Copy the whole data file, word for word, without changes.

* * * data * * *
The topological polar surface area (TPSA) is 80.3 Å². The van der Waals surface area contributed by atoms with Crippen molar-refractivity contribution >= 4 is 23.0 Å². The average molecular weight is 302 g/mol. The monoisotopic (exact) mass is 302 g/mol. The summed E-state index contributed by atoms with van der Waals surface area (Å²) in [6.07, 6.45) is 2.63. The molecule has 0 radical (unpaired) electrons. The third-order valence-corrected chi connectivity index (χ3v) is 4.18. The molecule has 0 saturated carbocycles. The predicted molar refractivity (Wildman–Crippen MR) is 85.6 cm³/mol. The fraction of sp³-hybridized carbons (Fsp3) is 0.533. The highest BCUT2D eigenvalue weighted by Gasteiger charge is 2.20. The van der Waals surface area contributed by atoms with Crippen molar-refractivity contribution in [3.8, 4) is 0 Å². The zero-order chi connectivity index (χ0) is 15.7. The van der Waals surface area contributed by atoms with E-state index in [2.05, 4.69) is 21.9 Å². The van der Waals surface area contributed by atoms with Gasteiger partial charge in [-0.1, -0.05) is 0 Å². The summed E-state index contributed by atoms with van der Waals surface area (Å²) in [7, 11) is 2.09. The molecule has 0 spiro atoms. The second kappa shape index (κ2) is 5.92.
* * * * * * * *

The topological polar surface area (TPSA) is 80.3 Å². The van der Waals surface area contributed by atoms with Crippen molar-refractivity contribution >= 4 is 23.0 Å². The average molecular weight is 302 g/mol. The monoisotopic (exact) mass is 302 g/mol. The summed E-state index contributed by atoms with van der Waals surface area (Å²) in [6.07, 6.45) is 2.63. The molecule has 0 radical (unpaired) electrons. The third-order valence-corrected chi connectivity index (χ3v) is 4.18. The molecule has 0 saturated carbocycles. The predicted molar refractivity (Wildman–Crippen MR) is 85.6 cm³/mol. The fraction of sp³-hybridized carbons (Fsp3) is 0.533. The highest BCUT2D eigenvalue weighted by Gasteiger charge is 2.20. The van der Waals surface area contributed by atoms with Crippen molar-refractivity contribution in [3.8, 4) is 0 Å². The zero-order chi connectivity index (χ0) is 15.7. The van der Waals surface area contributed by atoms with E-state index in [2.05, 4.69) is 21.9 Å². The van der Waals surface area contributed by atoms with Gasteiger partial charge in [-0.1, -0.05) is 0 Å². The summed E-state index contributed by atoms with van der Waals surface area (Å²) in [7, 11) is 2.09. The molecule has 0 spiro atoms. The second kappa shape index (κ2) is 5.92.